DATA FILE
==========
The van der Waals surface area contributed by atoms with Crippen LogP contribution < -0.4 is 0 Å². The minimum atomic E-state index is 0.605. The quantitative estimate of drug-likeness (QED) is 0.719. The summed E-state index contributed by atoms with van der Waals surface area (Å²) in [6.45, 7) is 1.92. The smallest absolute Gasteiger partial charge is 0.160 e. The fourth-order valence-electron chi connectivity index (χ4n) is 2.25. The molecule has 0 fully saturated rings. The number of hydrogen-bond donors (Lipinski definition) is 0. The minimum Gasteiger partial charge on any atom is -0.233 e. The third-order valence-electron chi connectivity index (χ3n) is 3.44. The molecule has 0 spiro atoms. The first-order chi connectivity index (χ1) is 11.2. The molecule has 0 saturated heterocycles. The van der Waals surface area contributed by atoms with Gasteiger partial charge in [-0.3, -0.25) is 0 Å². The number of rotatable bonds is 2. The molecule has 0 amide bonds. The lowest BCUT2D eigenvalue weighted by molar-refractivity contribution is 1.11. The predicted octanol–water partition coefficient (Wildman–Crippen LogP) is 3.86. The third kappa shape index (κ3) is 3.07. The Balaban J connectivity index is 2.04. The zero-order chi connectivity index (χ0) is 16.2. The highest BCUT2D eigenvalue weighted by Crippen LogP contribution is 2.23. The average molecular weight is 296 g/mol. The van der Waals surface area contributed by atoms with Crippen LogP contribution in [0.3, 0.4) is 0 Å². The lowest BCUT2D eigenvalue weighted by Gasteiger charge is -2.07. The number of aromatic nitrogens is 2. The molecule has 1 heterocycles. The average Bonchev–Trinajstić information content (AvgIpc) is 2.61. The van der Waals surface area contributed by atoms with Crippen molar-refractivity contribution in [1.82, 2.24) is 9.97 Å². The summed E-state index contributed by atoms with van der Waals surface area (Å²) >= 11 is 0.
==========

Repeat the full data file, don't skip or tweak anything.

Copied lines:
The van der Waals surface area contributed by atoms with Crippen LogP contribution < -0.4 is 0 Å². The minimum atomic E-state index is 0.605. The quantitative estimate of drug-likeness (QED) is 0.719. The summed E-state index contributed by atoms with van der Waals surface area (Å²) in [6.45, 7) is 1.92. The smallest absolute Gasteiger partial charge is 0.160 e. The fourth-order valence-electron chi connectivity index (χ4n) is 2.25. The molecule has 0 fully saturated rings. The number of hydrogen-bond donors (Lipinski definition) is 0. The minimum Gasteiger partial charge on any atom is -0.233 e. The third-order valence-electron chi connectivity index (χ3n) is 3.44. The molecule has 0 spiro atoms. The first-order chi connectivity index (χ1) is 11.2. The molecule has 0 saturated heterocycles. The van der Waals surface area contributed by atoms with Gasteiger partial charge in [-0.3, -0.25) is 0 Å². The number of rotatable bonds is 2. The molecule has 0 amide bonds. The lowest BCUT2D eigenvalue weighted by molar-refractivity contribution is 1.11. The predicted octanol–water partition coefficient (Wildman–Crippen LogP) is 3.86. The third kappa shape index (κ3) is 3.07. The Balaban J connectivity index is 2.04. The zero-order chi connectivity index (χ0) is 16.2. The highest BCUT2D eigenvalue weighted by Crippen LogP contribution is 2.23. The average molecular weight is 296 g/mol. The van der Waals surface area contributed by atoms with Crippen LogP contribution in [0.3, 0.4) is 0 Å². The lowest BCUT2D eigenvalue weighted by Gasteiger charge is -2.07. The number of aromatic nitrogens is 2. The molecule has 1 heterocycles. The average Bonchev–Trinajstić information content (AvgIpc) is 2.61. The van der Waals surface area contributed by atoms with Crippen molar-refractivity contribution in [1.82, 2.24) is 9.97 Å². The summed E-state index contributed by atoms with van der Waals surface area (Å²) >= 11 is 0.